The Waltz Invention

The Waltz Invention
First English ion
AuthorVladimir Nabokov
Original titleIzobretenie Val'sa
TranslatorDmitri Nabokov
PublisherPhaedra Inc.
Publication date
Published in English

The Waltz Invention is a tragicomedy in three acts written by Vladimir Nabokov in Russian as Izobretenie Val'sa in 1938. It was first published in Russkie Zapiski in Paris in the same year. Nabokov translated it at that time into English for the first time.[1] The second English translation was made by Dmitri Nabokov in 1964 with the help of his father who also made some alterations; it was published in 1966. The play takes place in an unnamed country in about 1935. Nabokov makes the point in the 1965 written foreword that while the work sounds a "prophetic forenote" - the invention is a weapon of mass destruction -, he has no political message and does not support the peaceniks of his time.


Act 1: In the office of the Minister of War: The minister of war receives Salvator Waltz - " a haggard inventor, a fellow author" - who declares that he controls a new machine of immense destructive power called Telemort or Telethanasia that can blow up cities, mountains, even countries. The minister dismisses him as a nut. Shortly thereafter a mountain in the vista of his windows blows up exactly at the time predicted by Waltz. He is called back and explains to the dubious minister that this was indeed the planned experiment to showcase his weapon; the minister and his advisor are not yet convinced and do not know what to do. Trance (in Russian her name is son, meaning dream), a journalist who becomes Waltz's assistant suggests to appoint a committee. Annabella appears and indicates that on the mountain lived once an old enchanter and a snow-white gazelle.

Act 2: In the Council Hall of the Ministry: A committee of bumbling old generals is in session to decide what to do after more experimental explosion have made it clear that the power of the weapon is enormous. Trance suggests to buy it. Waltz is called and offered money but refuses to sell it. He declares that he has the weapon to create a new world order, war and military and politics become superfluous. Waltz shows his side as a poet when he extols the New Life where he will be the "keeper of the garden key". Annabella, the daughter of a general, objects to the "bad dreams" Waltz has, but Waltz prevails and is welcomed as the new ruler.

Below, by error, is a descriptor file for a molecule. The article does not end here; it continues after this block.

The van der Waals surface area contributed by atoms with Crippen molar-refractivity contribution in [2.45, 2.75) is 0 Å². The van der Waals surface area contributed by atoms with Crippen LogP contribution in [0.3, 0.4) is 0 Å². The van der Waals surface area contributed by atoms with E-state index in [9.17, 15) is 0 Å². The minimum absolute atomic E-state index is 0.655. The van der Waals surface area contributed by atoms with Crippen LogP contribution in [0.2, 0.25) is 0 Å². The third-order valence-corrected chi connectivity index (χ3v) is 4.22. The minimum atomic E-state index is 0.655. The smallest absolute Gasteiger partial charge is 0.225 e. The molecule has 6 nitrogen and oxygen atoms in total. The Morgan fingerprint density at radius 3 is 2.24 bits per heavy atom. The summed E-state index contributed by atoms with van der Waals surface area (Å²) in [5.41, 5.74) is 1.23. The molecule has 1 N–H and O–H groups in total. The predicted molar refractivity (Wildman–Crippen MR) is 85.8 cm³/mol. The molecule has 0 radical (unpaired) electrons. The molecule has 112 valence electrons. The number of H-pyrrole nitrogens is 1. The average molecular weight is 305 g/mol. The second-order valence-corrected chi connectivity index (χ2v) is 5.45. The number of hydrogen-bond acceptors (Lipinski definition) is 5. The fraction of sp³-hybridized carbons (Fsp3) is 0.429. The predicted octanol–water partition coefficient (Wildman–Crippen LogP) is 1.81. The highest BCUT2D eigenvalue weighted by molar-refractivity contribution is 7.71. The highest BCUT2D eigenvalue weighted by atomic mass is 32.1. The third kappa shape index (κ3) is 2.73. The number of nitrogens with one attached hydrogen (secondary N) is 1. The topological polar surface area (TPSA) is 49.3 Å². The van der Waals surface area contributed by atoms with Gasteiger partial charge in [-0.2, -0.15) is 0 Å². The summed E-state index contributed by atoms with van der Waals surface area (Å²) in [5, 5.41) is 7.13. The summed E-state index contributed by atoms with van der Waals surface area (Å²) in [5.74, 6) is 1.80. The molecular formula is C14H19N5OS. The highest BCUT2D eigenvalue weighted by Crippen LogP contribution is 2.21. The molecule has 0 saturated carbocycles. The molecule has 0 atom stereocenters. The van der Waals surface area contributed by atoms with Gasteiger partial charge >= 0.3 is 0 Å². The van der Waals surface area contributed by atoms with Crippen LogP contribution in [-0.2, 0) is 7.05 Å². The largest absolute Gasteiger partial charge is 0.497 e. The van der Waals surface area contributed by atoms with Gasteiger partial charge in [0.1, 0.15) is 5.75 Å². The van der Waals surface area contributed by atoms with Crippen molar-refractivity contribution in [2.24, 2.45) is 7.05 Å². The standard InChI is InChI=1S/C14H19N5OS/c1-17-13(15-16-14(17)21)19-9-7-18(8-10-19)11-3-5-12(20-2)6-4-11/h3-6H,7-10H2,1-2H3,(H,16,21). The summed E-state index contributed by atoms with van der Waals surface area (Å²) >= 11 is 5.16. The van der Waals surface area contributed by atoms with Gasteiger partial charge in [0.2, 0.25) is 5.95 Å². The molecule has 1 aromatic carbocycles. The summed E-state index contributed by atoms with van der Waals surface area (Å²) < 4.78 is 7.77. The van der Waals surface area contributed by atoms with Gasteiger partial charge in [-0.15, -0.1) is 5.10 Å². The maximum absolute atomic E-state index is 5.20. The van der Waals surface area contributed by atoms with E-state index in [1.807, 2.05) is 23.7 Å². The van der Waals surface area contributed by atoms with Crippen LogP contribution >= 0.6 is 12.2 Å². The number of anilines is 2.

Act 3: In the office of the Minister of War: Waltz is in charge but bored by the day-to-day drudgery of governing. There was an assassination attempt on him presumably by a foreign agent, and in response he blows up the city of Santa Morgana. He plans to move to the island of Palmera and from time to time check on the affairs of government which should be easy as no country will be able to resist him. He demands luxury and servitude. His dream is becoming a nightmare. A parade of women is shown to him to please him, one of them citing a poem he had written a long time ago, but he wants Annabella. He summons her father who, however, refuses to submit; he will not deliver his daughter to Waltz. Waltz threatens to blow up everything, but Trance now makes it clear: there is no Telemort machine. It all was the imagination of Waltz. Reality now sets in, the real interview of Waltz takes place. The minister rejects him in less than a minute, opens the window, the mountain is still there, and Waltz is taken to the madhouse.


The first production had been planned for 1939 by a Russian émigré company but World War II intervened. The first Russian production was performed by the Oxford University Russian Club in 1968, and the English version was first produced by the Hartford Stage Company, Hartford, Connecticut, in 1969[1][2]


In the foreword Nabokov indicates that "if ... the action of the play is absurd, it is because this is the way mad Waltz - before the play starts - imagines it is going to be...". In contrast to the "black pit of reality", Nabokov wants the scenery colorful and rich and the uniforms of the generals "must glow like Christmas trees". The generals names were Berg, Breg, Brig, Brug, Gerb, Grab, Grib, Gorb, Grob, and Grub originally, and are changed to Bump, Dump, Gump, Hump, Lump, Mump, Rump, Stump, Tump, Ump, and Zump in the final English translation. Three of the generals are dummies.

Reception and critique[]

The play has received a mixed response.[2][3] At the time of the 1966 publication, Time criticized Nabokov's play as a "cloud-capped tower of fantasy (that falls) to a dusty heap of speculation".[4] It noted its "savage humor" and described it as a "prophetic, satyrical play". Morris indicated that the play "with its grotesque combination of lyrical poetry, subdued emotional pain and manic, farcical activity, approximates the absurdist dimensions of an Ionesco or Beckett".[3] The Time review from 1969 performance sees the play as a parable of the writer who tears things down and rebuilds new worlds.[2] Nabokov himself sees Waltz as a tragic figure.

Quote from the foreword[]

It is hard, I submit, to loathe bloodshed, including war, more than I do, but it is still harder to exceed my loathing of the very nature of totalitarian states in which massacre is only an administrative detail.(VN, 1965)


  1. ^ a b Literary Encyclopedia
  2. ^ a b c "Nabokov in Embryo", Time article from 01-24-1969 accessed 04-06-2008
  3. ^ a b Paul D. Morris. "The poetry of Nabokov's Drama The Waltz Invention" (PDF). Universitaet des Saarlandes, Germany. Archived from the original (PDF) on November 14, 2007. Retrieved 04-06-2008. Check date values in: |accessdate= (help)
  4. ^ The Nabokov Defense, Time article from 04-28-1966 accessed 04-06-2008